We are pleased to present the 43rd edition of the Bernstein Shur Business and Commercial Litigation Newsletter. This month, we highlight recent cases that address whistleblower protections under the Dodd-Frank Act, trade secret disputes, and other news that will have an impact on business and litigation. We hope you enjoy the newsletter.
In the News:
The Second Circuit holds that Dodd-Frank Act whistleblower protections do not extend overseas. In the underlying case, Liu v. Siemens AG, the plaintiff, a Taiwan-based division compliance officer of Siemen China Ltd., charged that his employer engaged in a kickback scheme in violation of U.S. law, making inflated bids for contracts with public hospitals in Asia, and directing kickbacks to the officials approving the bids. The employee reported possible Foreign Corrupt Practices Act violations to the SEC and brought an action under the anti-retaliation provisions of the Dodd-Frank Act. The U.S. District Court for the Southern District of New York dismissed the action, holding that the Dodd-Frank Act does not have extraterritorial application. On appeal, the Second Circuit affirmed the decision of the trial court, adopting the rationale that U.S. laws may govern domestically, but cannot govern overseas in the absence of any express statutory language providing for such authority.
Read more about this development here and access the court’s opinion here.
Morgan Stanley prevails against Charles Schwab & Co. in a trade secret arbitration. In a proceeding before a FINRA arbitration panel, Schwab sought recovery of $15 million from Morgan Stanley based on its alleged misappropriation of trade secrets and raiding of Schwab’s workforce at a San Francisco branch office. A trade secret is generally understood as a legally protected formula, practice, or process that is not publicly known or ascertainable, by which businesses can maintain advantage over their competitors. Schwab alleged that Morgan Stanley induced employees at its West Portal branch to leave the firm, resulting in lost revenues and the misappropriation of trade secrets. The arbitration panel denied Schwab’s claims and its request for injunctive relief, but upheld a previous order assessing sanctions against Morgan Stanley based on its failure to return or purge records regarding Schwab’s customers.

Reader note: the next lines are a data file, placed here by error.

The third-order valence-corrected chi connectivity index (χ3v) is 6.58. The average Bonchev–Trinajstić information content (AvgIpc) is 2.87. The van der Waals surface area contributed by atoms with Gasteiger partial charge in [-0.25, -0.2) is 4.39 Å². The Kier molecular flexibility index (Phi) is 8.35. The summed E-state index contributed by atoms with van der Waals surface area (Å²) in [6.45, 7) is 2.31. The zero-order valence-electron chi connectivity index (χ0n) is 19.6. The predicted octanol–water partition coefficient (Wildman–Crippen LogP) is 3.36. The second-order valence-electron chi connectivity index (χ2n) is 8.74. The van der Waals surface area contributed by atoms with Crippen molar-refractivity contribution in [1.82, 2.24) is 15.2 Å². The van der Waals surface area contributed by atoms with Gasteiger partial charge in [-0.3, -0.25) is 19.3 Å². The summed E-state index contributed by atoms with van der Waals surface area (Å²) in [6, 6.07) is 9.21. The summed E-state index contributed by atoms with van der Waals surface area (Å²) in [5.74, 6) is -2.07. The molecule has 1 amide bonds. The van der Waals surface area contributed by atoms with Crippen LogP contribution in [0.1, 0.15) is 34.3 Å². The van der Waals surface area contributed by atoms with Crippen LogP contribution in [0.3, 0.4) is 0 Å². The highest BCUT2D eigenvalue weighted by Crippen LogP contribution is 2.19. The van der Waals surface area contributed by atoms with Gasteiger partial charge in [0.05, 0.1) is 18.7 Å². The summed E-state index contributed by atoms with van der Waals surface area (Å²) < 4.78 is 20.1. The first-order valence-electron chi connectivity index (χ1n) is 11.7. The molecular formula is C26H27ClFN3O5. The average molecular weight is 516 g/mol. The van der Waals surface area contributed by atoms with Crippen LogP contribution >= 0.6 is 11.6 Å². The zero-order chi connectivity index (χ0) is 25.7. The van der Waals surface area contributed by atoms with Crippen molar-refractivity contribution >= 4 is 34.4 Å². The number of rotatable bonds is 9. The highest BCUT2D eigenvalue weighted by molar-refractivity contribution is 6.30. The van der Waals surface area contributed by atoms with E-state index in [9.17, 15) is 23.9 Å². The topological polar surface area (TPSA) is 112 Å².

Read more about this matter here.
Berkshire Hathaway Inc. agrees to pay a fine to government regulators to resolve antitrust charges based on its failure to report an increase in its stake in USG Corp. In November 2008, Berkshire Hathaway purchased convertible notes issued by USG that bore 10 percent interest per annum. Berkshire Hathaway, led by Warren Buffett, struck similar deals with Goldman Sachs and General Electric in the wake of the financial crisis of 2007-2008. In December 2013, Berkshire Hathaway exchanged approximately $240 million of those notes for common shares in USG, resulting in a 28 percent stake in the company, executing the transaction without proper regulatory approval. Under the Hart-Scott-Rodino Antitrust Improvements Act, parties are prohibited from executing certain mergers, acquisitions and security transfers until making detailed filings and obtaining antitrust clearance from federal regulators. Under the settlement, Berkshire Hathaway will pay approximately $900,000 to federal regulating agencies.
Read more about this development here.
A federal judge upholds a $1.2 million jury verdict in favor of a freelance photographer who alleged that media outlets infringed the Copyright Act after they republished photos from his Twitter account. In the case, a photographer, Daniel Morel, posted photos of the Haitian earthquake on his Twitter account. An editor at Agence France-Presse accessed the photos through Twitter and then circulated them through Getty Images, resulting in wide dissemination through news outlets. Agence France-Presse originally sued Morel seeking a declaration that it did not infringe Morel’s copyright interests. However, a federal jury rejected these arguments, instead awarding statutory damages to Morel on his copyright counterclaims. Under the Copyright Act, statutory damages for “willful” infringement can reach up to $150,000 per violation. Defendants requested the court to reduce the large verdict, but the court instead upheld the award, stating that defendants’ actions were not only willful, but showed a gross disregard for plaintiff’s rights under the Copyright Act.
Read more about this development here.